TN Dept. Ag., which supported rounding ethanol content to the nearest 10 percent for Mid-level Blends, argued that some retailers will choose not to sell ethanol or blend lower amounts of ethanol to avoid the burden of re-labeling High-level Blends seasonally.
They further explained that selling only lower blends would be counter to the intent of the Energy Independence and Security Act of 2007 
to increase the availability of alternative fuels.
Convenience store groups and fuel marketers also urged less precision, advocating for a single label for Mid-level Blends.
According to them, many retailers cannot know the ethanol content within 10 percent because they do not blend their own fuels and mix fuel deliveries with preexisting fuel in their storage tanks. They explained, “[e]ven if retailers are in a position to make this determination, requiring them to constantly shift the labels on their blender pumps (E20 one day, E40 another day, etc.) would be exceedingly burdensome and have little offsetting benefit to the consumer.” 
3. Opposition to Additional Labeling
The American Motorcyclist Association (“AMA”) and 72 individual commenters argued that the proposed label would be ineffective. According to AMA, “another label on a blender pump that already has many labels will not be sufficient to avoid misfueling and could be easily overlooked.” 
Instead, AMA recommends “physical barriers in the fueling nozzle/receptacle, as was provided when the nation went from leaded to unleaded fuel.” 
D. Infrared Testing Method for Octane Rating
Commenters generally supported allowing infrared spectrophotometry (“IR Testing”) to establish an octane rating, citing reduced production and enforcement costs.
Specifically, the Commission's proposal would have allowed octane ratings from infrared spectrophotometers that are correlated with ASTM D2699 and D2700 and Start Printed Page 2058conform to ASTM D6122 (“Standard Practice for the Validation of the Performance of Multivariate Infrared Spectrophotometers”).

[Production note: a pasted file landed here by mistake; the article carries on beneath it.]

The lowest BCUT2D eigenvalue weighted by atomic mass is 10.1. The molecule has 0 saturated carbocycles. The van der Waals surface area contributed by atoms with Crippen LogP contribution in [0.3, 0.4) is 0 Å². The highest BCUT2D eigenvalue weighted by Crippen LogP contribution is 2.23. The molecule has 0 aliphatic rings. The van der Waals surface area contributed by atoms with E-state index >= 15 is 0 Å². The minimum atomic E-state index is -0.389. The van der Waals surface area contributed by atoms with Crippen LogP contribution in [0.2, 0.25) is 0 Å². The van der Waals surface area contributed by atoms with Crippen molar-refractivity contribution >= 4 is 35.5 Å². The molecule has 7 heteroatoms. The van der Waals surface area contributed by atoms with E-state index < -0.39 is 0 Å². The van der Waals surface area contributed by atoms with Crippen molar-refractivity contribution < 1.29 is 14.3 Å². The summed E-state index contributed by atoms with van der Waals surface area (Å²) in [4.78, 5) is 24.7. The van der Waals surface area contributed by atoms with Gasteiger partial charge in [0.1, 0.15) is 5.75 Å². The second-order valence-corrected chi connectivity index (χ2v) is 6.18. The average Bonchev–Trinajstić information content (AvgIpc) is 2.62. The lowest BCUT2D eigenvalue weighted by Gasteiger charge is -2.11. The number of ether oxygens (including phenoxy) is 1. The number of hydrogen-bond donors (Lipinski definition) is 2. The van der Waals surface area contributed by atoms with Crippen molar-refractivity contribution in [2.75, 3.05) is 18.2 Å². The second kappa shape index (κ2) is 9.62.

In support, some commenters noted that gasoline producers and regulators already use such spectrophotometric testing.
Others suggested that the Rule permit additional techniques, including Raman spectrophotometry.
However, even these commenters argued that should the Rule provide for IR Testing, it must identify ASTM D2699 and D2700 as “referee” tests in case of a dispute over the reliability of testing results.
Some of these commenters questioned the reliability of IR Testing and noted that, unlike D2699 and D2700, IR Testing identifies the components of fuel, not its actual performance. AFPM, a petrochemical manufacturers group, explained: “All correlative test methods such as infrared and others must relate the results obtained (i.e., spectra inferred octane) to the engine test methods as required in ASTM D4814 for gasoline certification.” 
AFPM concludes that the purpose of correlative methods “is only to predict the standard method results [from ASTM D2699 and D2700],” which have been used to classify gasoline for “over 60 years.” 
It adds that “[r]eplacing this combustion-based technology testing with a chemical make-up test technology [such as infrared spectrophotometry] may or may not be fully functional or directly applicable to today's fuels or automobile needs.” 
BP Products and an individual commenter urged the FTC not to include these methods until ASTM endorses correlative methods specifically for octane rating.
IV. Final Rule Amendments